Purely Fictional,,Elizabeth Was A Virgin Aug 16, 2003
Robin Maxwell is doing nothing different here. Queen Elizabeth, England's greatest queen, has had many stories and films mad about her that portray her as a woman who not only had [realtions] with men but motheredd children in secret. All of these stories are false. There are many theories disputing her prized virginity. Queen Elizabeth will continue to fascinate people worldwide. She reigned at a time when it was radical for a woman to be empowered, at a time when much of the history has been shrouded by myth and fiction. The time after Henry the 8th's death and Elizabeth's ascension to the British throne, is still very much wrapped in fiction.
Queen Elizabeth's "thing' with Thomas Seymour was [physical]. However, Thomas Seymour molested her as a teen, seduced and hoped to control Elizabeth as his ambition was to marry the future queen and become king. It is possible that the young teenage Elizabeth had a crush on Thomas Seymour. Although he was married (to Elizabeth's stepmother Katherine Paar) he was handsome, he was daring and need I say more ? Young women know what's it like to have a crush on an older, attractive man, especially one who was as interesting as Thomas Seymour. However, even if there was a crush, Thomas merely wanted to use Elizabeth as means to an end- that end being his claiming the English throne. When Katherine Paar died at childbirth, Thomas Seymour proposed to Elizabeth, who wisely refused him. Thomas Seymour was eventually executed and Elizabeth imprisoned temporarily since it was thought that she was in on the plot. ELIZABETH DID NOT HAVE A CHILD BY THOMAS SEYMOUR. It is absurd and purely fabricated for the sake of sensational literature to claim that William Shakespeare was the son of Thomas Seymour and Elizabeth. Also ELIZABETH DID NOT HAVE CHILDREN BY ANY OTHER MAN. If Elizabeth had relationships with men, there are a number of ways to look at them:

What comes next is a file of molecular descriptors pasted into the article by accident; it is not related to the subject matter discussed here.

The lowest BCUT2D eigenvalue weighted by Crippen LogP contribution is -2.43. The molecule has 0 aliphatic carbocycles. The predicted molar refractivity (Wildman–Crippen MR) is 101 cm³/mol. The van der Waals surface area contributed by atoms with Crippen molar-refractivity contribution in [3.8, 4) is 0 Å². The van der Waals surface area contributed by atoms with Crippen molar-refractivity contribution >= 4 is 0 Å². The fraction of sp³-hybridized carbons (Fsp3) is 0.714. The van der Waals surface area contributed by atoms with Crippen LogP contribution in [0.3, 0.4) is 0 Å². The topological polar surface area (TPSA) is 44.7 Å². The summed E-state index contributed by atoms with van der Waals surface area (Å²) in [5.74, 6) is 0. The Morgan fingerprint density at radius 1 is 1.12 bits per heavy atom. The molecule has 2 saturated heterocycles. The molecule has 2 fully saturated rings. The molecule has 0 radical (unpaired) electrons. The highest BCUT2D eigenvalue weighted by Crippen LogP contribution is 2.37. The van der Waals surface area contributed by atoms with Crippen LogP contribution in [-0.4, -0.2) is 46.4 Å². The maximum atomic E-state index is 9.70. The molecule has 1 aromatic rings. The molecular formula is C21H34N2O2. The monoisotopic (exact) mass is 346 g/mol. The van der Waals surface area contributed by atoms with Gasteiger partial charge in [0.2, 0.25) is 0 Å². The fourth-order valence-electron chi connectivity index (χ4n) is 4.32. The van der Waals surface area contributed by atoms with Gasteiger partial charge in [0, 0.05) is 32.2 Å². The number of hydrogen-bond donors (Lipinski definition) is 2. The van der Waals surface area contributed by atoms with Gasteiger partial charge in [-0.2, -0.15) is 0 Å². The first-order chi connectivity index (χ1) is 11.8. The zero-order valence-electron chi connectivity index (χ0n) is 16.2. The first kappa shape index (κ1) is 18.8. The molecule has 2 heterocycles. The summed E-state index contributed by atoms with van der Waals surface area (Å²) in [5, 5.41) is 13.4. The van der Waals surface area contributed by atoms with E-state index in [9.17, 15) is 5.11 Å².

1 Platonic- romantic. Although she may have wanted to marry a man and mother children, Elizabeth knew it would mean that her husband had to be fit to rule England if he outlived her. It was a dangerous time. The Protestant versus Catholic rivalry could erupt into violence and war, To Elizabeth, only she was capable of ruling England properly and she was. Her relationships with such men as Robert Dudley of Leicester and Robert Devereaux Earl of Essex were romantic- but not [physical]. They were strong friendships.
2. Safely [physical]- IF and that's a big if in my opinion, if Elizabeth did engage in [physical] intercourse with men (as is insinuated in the movie Elizabeth with Kate Blanchett in 1999) then Elizabeth and her lovers practiced a form of safe [realtionships] during this time (use your imagination). Perhaps [the physcial part] was not involved but other methods and there are reports that some women had the knowledge of how to prevent pregnancy, even if these women were considered "sinful" or were prostitutes or courtesans. If Elizabeth did use protection and avoid pregnancy, she did so without the knowledge of the court or the entire realm of England. What was more important is to rule in her own right as "Virgin" Queen even if "virgin" was...only a slight truth.
I hope these two theories help establish more truth. At any rate, altlhough this novel is very well written and presents exciting fictional versions, it is almost an insult to the Virgin Queen for in my opinion she was still a virgin.
Best Book I have ever read!!! Apr 13, 2003
This book is amazing. It gives a wonderful description of an area of Elizabeth's life that few have ever explored. You really get a good sense of the times as well as the characters. A MUST READ!!